Few moons later, young Kaypius was deputed as liaison officer (LO) to another visiting dignitary, again a 3-star air force C-in-C on a routine visit to Vizag. The BFC & graceful first lady were put up in VIP-1 of ENC Officers’ Mess. I discharged my duties, glad that he was a man with minimal requirements. My bubble broke around midnight when I returned to the mess cabin after a long itinerary, including command reception (cocktails), ‘two down’, etc.
The duty quartermaster (QM) knocked on my door with increasing urgency. I thought I was dreaming till the knocks became more persistent and loud.
“Sir, aapko C-in-C sa’ab ne bulaya hai“, the middle watch QM informed me as I rubbed sleep out of my eyes (Sir, the C-in-C is calling for you).
“Kya? What? Itni der raat?”, (What? So late in the night?), I grumbled.
“Pata nahi, Sir. Suna hai saheb ke family ko koi problem hai“, the QM replied.
Naval sailors have a delightful way of addressing wives as “family” — for eg, “Sir, mere family ko pet dard hai” means “Sir, my wife has stomach ache”.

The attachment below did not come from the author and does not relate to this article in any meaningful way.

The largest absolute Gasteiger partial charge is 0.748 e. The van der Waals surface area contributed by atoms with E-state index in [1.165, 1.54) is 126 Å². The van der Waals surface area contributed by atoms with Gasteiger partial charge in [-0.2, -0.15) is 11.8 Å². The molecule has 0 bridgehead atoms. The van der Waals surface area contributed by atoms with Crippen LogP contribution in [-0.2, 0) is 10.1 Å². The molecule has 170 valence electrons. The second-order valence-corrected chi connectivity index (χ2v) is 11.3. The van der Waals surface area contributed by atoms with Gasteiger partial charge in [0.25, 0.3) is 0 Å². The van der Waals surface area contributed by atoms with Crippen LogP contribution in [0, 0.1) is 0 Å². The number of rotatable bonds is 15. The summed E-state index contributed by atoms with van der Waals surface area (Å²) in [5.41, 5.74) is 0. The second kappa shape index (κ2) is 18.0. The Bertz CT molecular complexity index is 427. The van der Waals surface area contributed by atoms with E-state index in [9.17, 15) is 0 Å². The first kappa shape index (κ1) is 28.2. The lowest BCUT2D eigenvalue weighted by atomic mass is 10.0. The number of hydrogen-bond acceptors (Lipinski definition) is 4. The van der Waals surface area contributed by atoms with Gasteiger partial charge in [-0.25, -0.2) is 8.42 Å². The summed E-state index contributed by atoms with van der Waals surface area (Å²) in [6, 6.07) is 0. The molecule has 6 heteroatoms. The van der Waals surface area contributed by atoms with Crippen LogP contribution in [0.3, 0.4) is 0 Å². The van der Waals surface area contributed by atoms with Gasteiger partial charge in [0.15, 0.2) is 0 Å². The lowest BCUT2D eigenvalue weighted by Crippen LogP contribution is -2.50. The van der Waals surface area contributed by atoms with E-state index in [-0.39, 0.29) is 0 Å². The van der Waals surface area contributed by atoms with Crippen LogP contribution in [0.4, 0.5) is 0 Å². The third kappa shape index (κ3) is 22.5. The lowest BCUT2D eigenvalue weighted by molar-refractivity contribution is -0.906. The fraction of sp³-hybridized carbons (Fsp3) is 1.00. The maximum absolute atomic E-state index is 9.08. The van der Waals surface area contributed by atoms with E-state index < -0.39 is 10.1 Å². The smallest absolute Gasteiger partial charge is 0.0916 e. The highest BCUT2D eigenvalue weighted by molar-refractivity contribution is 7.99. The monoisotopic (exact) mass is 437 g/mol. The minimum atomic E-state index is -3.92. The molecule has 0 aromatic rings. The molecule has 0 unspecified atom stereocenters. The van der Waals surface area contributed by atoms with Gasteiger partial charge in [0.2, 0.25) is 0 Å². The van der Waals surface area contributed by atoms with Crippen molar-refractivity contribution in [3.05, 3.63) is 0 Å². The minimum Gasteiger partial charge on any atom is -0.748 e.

I got the drift. I quickly got back into red sea rig (dress No. 6B), rushed to VIP-1, gently knocked on the door and whispered, “Sir, your LO here. May I help you?”.
A hot request served cold!
A visibly distraught BFC opened the door, looking dishevelled in a non-CSD dressing gown — standard supply in all guest rooms. “My wife is experiencing severe stomach ache. Get me some barley water fast‘, he ordered in a deep, desperate tone.
Those were days before Google & smartphones. For all my tender years, I had never heard of barley water. I had seen or consumed coconut water, tap water, mineral water, even tonic water. But I had never heard of barley water. The only thing that came to mind was a Bob Marley cassette in my collection that could provide comfort for an empty stomach, not upset stomach. I gulped at this unusual request.
But as a LO, you never say no. “Right away, Sir”, I replied while BFC shut the door on me, rushing to comfort the first lady who seemed to be in much agony, as I could figure from a string of chaste mallu moans including “aiyyo, inde devame” (oh my god)